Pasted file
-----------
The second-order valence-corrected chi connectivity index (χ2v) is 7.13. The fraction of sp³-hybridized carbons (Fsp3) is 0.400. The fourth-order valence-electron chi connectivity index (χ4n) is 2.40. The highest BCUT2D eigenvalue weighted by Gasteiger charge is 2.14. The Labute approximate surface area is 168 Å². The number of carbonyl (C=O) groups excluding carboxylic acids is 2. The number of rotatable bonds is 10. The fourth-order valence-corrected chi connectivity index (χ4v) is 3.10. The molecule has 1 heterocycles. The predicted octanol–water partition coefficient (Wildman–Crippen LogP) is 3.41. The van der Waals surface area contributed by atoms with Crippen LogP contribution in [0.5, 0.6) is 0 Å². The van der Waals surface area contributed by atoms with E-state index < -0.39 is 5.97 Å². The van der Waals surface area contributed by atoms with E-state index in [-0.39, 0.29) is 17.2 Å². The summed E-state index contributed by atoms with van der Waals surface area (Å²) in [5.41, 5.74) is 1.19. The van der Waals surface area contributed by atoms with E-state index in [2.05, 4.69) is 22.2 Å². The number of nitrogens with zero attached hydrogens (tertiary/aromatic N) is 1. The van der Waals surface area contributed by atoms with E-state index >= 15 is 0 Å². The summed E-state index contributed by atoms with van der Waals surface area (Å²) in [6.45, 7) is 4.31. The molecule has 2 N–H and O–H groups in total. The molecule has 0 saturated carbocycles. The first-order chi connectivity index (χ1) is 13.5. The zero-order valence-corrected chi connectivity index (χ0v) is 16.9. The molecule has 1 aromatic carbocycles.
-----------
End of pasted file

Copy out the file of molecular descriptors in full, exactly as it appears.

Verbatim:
The second-order valence-corrected chi connectivity index (χ2v) is 7.13. The fraction of sp³-hybridized carbons (Fsp3) is 0.400. The fourth-order valence-electron chi connectivity index (χ4n) is 2.40. The highest BCUT2D eigenvalue weighted by Gasteiger charge is 2.14. The Labute approximate surface area is 168 Å². The number of carbonyl (C=O) groups excluding carboxylic acids is 2. The number of rotatable bonds is 10. The fourth-order valence-corrected chi connectivity index (χ4v) is 3.10. The molecule has 1 heterocycles. The predicted octanol–water partition coefficient (Wildman–Crippen LogP) is 3.41. The van der Waals surface area contributed by atoms with Crippen LogP contribution in [0.5, 0.6) is 0 Å². The van der Waals surface area contributed by atoms with E-state index < -0.39 is 5.97 Å². The van der Waals surface area contributed by atoms with E-state index in [-0.39, 0.29) is 17.2 Å². The summed E-state index contributed by atoms with van der Waals surface area (Å²) in [5.41, 5.74) is 1.19. The van der Waals surface area contributed by atoms with E-state index in [2.05, 4.69) is 22.2 Å². The number of nitrogens with zero attached hydrogens (tertiary/aromatic N) is 1. The van der Waals surface area contributed by atoms with E-state index >= 15 is 0 Å². The summed E-state index contributed by atoms with van der Waals surface area (Å²) in [6.45, 7) is 4.31. The molecule has 2 N–H and O–H groups in total. The molecule has 0 saturated carbocycles. The first-order chi connectivity index (χ1) is 13.5. The zero-order valence-corrected chi connectivity index (χ0v) is 16.9. The molecule has 1 aromatic carbocycles.